ANKARA: After the conclusion of the NATO summit, the spotlight has shifted to the delicate relationship between Turkiye and Russia, particular in the wake of Ankara’s decision to drop its opposition to Sweden’s accession to the multi-nation defense body, that has drawn sharp criticism from Russian propagandists.
This move by Turkiye is a departure from its previous balancing act between the West and Russia, especially in light of Moscow’s unwarranted aggression against Ukraine. However, analysts believe that this development would not significantly impact relations between the two nations because of mutually beneficial economic ties.
Since Tuesday, Russian media houses have wasted no time in criticizing Turkiye and President Recep Tayyip Erdogan’s leadership, even questioning the reliability of Ankara’s friendship.
Viktor Bondarev, the head of the Russian Federation Council Committee on Defense and Security, accused Turkiye of gradually transforming from a neutral country into an unfriendly one, equating its behavior to a betrayal.
“The events of the past weeks, unfortunately, clearly demonstrate that Turkiye is gradually and steadily continuing to turn from a neutral country into an unfriendly one,” Bondarev told state media TASS. He added that Turkiye’s actions equate to “a stab in the back.”
Moscow’s recent anger has been fueled by Turkiye’s decision to repatriate Ukrainian soldiers captured by Russia in the Azov region, despite promising not to do so until the end of the war.
This move followed a meeting between Ukraine’s President Volodymyr Zelensky and Erdogan earlier this month.
The five Ukrainian soldiers, who were part of the Azovstal defense in Mariupol, surrendered after the fall of the city and were taken to Turkiye as part of a prisoner swap agreement. According to the agreement, they were supposed to remain in Turkiye until the war ended.
Pro-Kremlin TV host Olga Skabeeva criticized Erdogan for failing to notify Russia in advance about the Azov prisoner release.
Experts point to Turkiye’s continuous support for Ukraine’s NATO accession and its construction of a drone factory in Ukraine as the main sources of disagreement between Ankara and Moscow. Ukraine has begun construction of the Bayraktar TB2 drone manufacturing plant — a crucial step to boost Kyiv’s fight against Russian aggression. The factory followed a deal between Ankara and Kyiv in February to cooperate in high-tech and aviation industries.
Russian propagandist Sergey Mardan dismissed Turkiye’s geopolitical influence and highlighted the country’s weakening economy.
He claimed that Turkiye sees Russia as a powerful ally and expressed regret that Moscow had supported Erdogan’s re-election.
On Wednesday, Erdogan held a press conference where he announced that Sweden’s NATO accession ratification could take place in October or even sooner.
He also stated that the decision to release the Azov commanders was for a reason.
Erdogan expects to have a face-to-face meeting with Russian President Vladimir Putin in August to discuss these issues.
On Tuesday, Kremlin spokesman Dmitry Peskov responded to a question about Turkiye’s decision to lift its opposition to Sweden, and said Ankara should be under no illusion that it might one day be permitted to join the EU.
“No one wants to see Turkiye in Europe, I mean the Europeans. And here our Turkish partners should not wear rose-tinted spectacles either,” he said.
Peskov, however, emphasized Russia’s preference for maintaining cordial ties with Ankara despite divergences, including those over NATO enlargement.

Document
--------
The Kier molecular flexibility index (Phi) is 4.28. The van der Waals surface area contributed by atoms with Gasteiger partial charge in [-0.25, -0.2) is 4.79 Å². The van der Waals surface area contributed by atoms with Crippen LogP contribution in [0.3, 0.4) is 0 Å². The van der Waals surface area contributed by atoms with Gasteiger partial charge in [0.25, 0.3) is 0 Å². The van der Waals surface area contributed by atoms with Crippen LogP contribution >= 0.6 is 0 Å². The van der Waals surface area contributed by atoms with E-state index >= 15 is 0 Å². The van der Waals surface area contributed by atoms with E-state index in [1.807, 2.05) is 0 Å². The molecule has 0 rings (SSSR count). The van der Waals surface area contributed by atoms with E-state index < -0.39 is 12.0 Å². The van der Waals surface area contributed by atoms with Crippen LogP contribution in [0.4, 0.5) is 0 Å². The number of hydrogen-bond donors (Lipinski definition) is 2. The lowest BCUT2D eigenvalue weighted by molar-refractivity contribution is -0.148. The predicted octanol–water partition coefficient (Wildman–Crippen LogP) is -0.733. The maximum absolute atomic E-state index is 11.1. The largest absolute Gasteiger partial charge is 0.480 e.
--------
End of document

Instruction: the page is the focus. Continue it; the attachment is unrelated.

According to Sinan Ulgen, a former Turkish diplomat and chairman of the Istanbul-based think tank EDAM, Turkiye’s pro-Western moves have indeed had an impact on Moscow.
“This is really an indication that how reliant Moscow became on Turkiye, the only NATO country with which it has high-level dialogue and not imposed sanctions,” he told Arab News.
“Turkiye is still a vital outlet for Russia. There is an asymmetric relationship between Turkiye and Russia that has greatly benefited the Turkish side since the start of the war. That calculus explains the lack of reaction from Russia,” said Ulgen.
Moscow is also trying to build a new energy hub in Turkiye to facilitate its gas exports in response to European projects to reduce reliance on Russian energy.
Ulgen anticipates that Turkiye would make further pro-Western gestures, such as providing protection to ships involved in the Grain Deal that allows Ukraine to export the commodity via the Black Sea.
“If Russia withdraws from the deal, it would send a strong message,” he said.
While Ankara and Moscow disagree on various policy areas, experts predict that they will continue to cooperate where their interests align.
Soner Cagaptay, a senior fellow at The Washington Institute, suggests that Turkish foreign policy would remain transactional and pragmatic, rather than undergoing a major shift.
“Erdogan is likely to leverage this opportunity to establish closer ties with US President Joe Biden and is eyeing a visit to Washington,” Cagaptay told Arab News.
“This as a charm offensive aimed at securing benefits such as the deepening and modernization of the Customs Union with the EU and restoring market confidence in the Turkish economy,” he said.
“In the end, it is not a foreign policy pivot. It is a recalibration of economic reality to make Turkish economy more independent. The relationship will continue to be influenced by economic realities and strategic considerations,” Cagaptay added.
To what extent Turkiye will be able to balance its relationship with Biden and Putin is still unclear. In a surprise tweet on Wednesday evening, Biden thanked Erdogan for his “courage, leadership and diplomacy.”
“This summit reaffirms our commitment to the NATO defense, and I hope we can continue to make it even stronger,” he added.